Let’s state this another way if you do not understand. Demands for health care services drive the number of jobs. If there is no demand, there would be no jobs.   The medical school does not just create thousands of health care worker jobs unless there is market need. There is a market need and we would prefer to have the benefit of producing those workers locally. But ultimately, whether we produce them locally or not does not matter – if there is a market need, those workers will be trained somewhere and they will fill the available jobs. It does not matter if we have the medical school here or not.  Those jobs will occur anyway if the market demands them.

The genuine economic impacts are those of the health science center and WSU-Spokane itself, not the growth of the health care industry overall.

Finally, the statewide impacts.  And once again, the largest single component is growth of the health care industry. The following chart title is incorrect – this chart refers to the employment impact and the vertical scale is the number of jobs created state wide due to the Spokane Riverpoint campus health science program.

Outside of health care industry growth (which I argue will happen whether or not there is a medical school here), almost all of the growth in the other categories is in the last 7 years of the forecast period. The next chart shows the sum total economic impact for Eastern Washington.  As can be seen, about half the forecast impact occurs in the last 7 or 8 years of the 20+ year period – when the growth curve accelerates.

This puts most of the big growth way into the future when:

  • The ability to forecast accurately is the least likely due to it being impossible to make assumptions 14 to 20+ years in the future with any accuracy.
  • No one will look back at the original forecast

It appears the economic impacts of a Spokane medical school will be less than that advertised by promoters.  A reasonable guess is that the actual impact will be less than half of the top line number – which is not a bad result either.

Please read past comments on the art and difficulty of forecasting here.

I could be completely wrong but there is a lot of wiggle room in this economic impact forecast.  It would be better to see and understand the full range of forecasts and assumptions. Unfortunately, local promoters have misled the community about the impact of the medical school. An accurate statement would be that the WSU-Spokane health science center will have many economic impacts on the region, but the impact of the medical school is just one component of that.

The first sentence of this news article: “Jun. 11–A four-year medical school in Spokane would support more than 9,000 new jobs by 2030 and generate $1.6 billion in new economic activity, a new study says.” illustrates the effectiveness of misleading public relations. The statement appears to be completely wrong – and twisted into a lie.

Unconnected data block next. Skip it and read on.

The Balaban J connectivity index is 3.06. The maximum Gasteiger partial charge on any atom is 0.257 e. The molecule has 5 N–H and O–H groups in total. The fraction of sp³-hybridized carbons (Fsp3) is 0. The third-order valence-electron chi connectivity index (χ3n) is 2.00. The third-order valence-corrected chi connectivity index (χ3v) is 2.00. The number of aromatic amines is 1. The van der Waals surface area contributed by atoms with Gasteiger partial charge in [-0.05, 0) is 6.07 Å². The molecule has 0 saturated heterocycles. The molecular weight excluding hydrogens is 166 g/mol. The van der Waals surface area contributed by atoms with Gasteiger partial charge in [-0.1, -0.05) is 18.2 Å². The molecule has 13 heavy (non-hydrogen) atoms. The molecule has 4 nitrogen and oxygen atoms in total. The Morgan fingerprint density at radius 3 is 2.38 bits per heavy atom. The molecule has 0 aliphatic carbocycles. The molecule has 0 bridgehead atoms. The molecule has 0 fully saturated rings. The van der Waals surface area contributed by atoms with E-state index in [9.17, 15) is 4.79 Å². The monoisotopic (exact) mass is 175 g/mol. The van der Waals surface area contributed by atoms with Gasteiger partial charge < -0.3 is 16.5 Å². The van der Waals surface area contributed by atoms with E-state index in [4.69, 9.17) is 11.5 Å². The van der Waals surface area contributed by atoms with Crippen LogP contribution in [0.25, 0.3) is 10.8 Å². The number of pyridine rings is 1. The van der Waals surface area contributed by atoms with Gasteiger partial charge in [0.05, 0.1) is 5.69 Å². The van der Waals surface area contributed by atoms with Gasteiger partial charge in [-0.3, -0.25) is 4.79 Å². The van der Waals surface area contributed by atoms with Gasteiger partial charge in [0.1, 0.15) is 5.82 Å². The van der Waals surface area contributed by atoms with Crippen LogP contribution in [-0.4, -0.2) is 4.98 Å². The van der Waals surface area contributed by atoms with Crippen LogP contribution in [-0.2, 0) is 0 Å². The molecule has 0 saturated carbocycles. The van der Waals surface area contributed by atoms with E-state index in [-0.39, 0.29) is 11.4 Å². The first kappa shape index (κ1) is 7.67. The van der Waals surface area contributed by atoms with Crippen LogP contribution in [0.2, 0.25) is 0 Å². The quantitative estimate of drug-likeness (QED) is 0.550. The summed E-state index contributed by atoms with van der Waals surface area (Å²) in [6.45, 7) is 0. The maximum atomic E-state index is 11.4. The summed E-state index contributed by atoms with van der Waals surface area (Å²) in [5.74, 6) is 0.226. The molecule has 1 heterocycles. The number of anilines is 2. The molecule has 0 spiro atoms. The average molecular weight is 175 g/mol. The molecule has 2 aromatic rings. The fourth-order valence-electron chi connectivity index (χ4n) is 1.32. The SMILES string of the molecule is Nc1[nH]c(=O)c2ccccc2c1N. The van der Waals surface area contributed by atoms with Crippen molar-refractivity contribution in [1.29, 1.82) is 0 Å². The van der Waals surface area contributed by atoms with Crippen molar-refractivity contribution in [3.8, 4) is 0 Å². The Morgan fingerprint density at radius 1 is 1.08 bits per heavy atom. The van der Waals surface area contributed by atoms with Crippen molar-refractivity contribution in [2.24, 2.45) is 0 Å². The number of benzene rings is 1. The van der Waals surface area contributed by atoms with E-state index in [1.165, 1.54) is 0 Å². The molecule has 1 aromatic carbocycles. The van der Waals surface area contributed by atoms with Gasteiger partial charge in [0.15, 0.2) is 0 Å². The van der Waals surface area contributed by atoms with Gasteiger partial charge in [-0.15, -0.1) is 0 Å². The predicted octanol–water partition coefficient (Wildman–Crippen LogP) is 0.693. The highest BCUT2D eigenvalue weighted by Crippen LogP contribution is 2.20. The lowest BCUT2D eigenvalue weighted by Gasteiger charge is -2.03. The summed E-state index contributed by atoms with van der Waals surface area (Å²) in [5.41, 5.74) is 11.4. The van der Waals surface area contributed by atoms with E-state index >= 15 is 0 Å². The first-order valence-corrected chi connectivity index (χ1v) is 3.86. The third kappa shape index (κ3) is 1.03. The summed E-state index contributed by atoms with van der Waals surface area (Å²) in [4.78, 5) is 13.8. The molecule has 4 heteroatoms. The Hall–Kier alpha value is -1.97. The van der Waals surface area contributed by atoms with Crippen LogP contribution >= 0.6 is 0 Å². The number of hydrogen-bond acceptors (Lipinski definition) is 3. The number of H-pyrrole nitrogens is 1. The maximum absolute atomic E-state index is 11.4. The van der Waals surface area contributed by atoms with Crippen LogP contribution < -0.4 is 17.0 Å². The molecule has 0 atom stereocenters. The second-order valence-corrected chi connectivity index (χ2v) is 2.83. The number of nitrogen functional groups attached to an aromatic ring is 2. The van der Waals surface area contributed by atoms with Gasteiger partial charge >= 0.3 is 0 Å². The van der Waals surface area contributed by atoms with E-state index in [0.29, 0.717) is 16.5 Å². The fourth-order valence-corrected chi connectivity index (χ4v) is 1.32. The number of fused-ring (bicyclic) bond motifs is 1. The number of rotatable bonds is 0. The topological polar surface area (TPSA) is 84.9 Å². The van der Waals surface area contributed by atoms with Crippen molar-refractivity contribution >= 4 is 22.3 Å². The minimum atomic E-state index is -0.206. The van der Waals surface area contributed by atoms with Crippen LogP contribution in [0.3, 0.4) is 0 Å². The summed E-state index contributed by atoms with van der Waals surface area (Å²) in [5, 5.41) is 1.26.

Update: Controversy as UW bad mouths the WSU-Spokane medical school program and fails to recruit sufficient 2nd year students for the WSU-Spokane located  UW-WWAMI medical school program.

Data Tables

(Sorry – am unable to paste nice data tables here)

Med School impact in EW economy    2009    2017    2023    2030
WWAMI Med    4.3    17.4    92.4    200.2
WSU Pharm    47.7    64.4    86.4    106.3
EWU Health Sci    19.7    23.6    32.5    40.4
WSU Nursing    38.2    39.5    45.6    54.5
Riverpoint Other    5.6    10.8    21.2    30.5
WWAMI Grads    3.6    24.9    43.3    62.4
Industry growth    60.3    179.6    329.7    493.1
Research comm.    5.1    26.4    136.8    319.2
Institutes research    18.4    41.5    69.2    129.4
Bioscience cluster    9.3    13.6    51.8    207.4
Total    212.2    441.7    908.9    1600
2009    2017    2023    2030

Employment Forecast    2009    2017    2023    2030
WWAMI Med    38    198    796    1595
WSU Pharm    192    291    387    479
EWU Health Sci    61    90    137    167
WSU Nursing    236    295    356    413
Riverpoint Other    36    58    115    187
WWAMI Grads    19    133    231    333
Industry growth    322    958    1758    2630
Research comm.    26    138    684    1596
Institutes research    26    138    684    1596
Bioscience cluster    65    91    360    1440
Total    1103    2374    5004    9276

Spokane Med. School Employment Impact on Washington State
2009    2017    2023    2030
WWAMI Med    47    247    995    1994
WSU Pharm    240    364    484    599
EWU Health Sci    76    113    171    209
WSU Nursing    295    369    445    517
Riverpoint Other    45    72    144    234
WWAMI Grads    30    208    361    520
Industry growth    502    1496    2748    4109
Research comm.    33    172    855    1995
Institutes research    152    258    576    1073
Bioscience cluster    114    233    540    2160
Total    1535    3532    7319    13410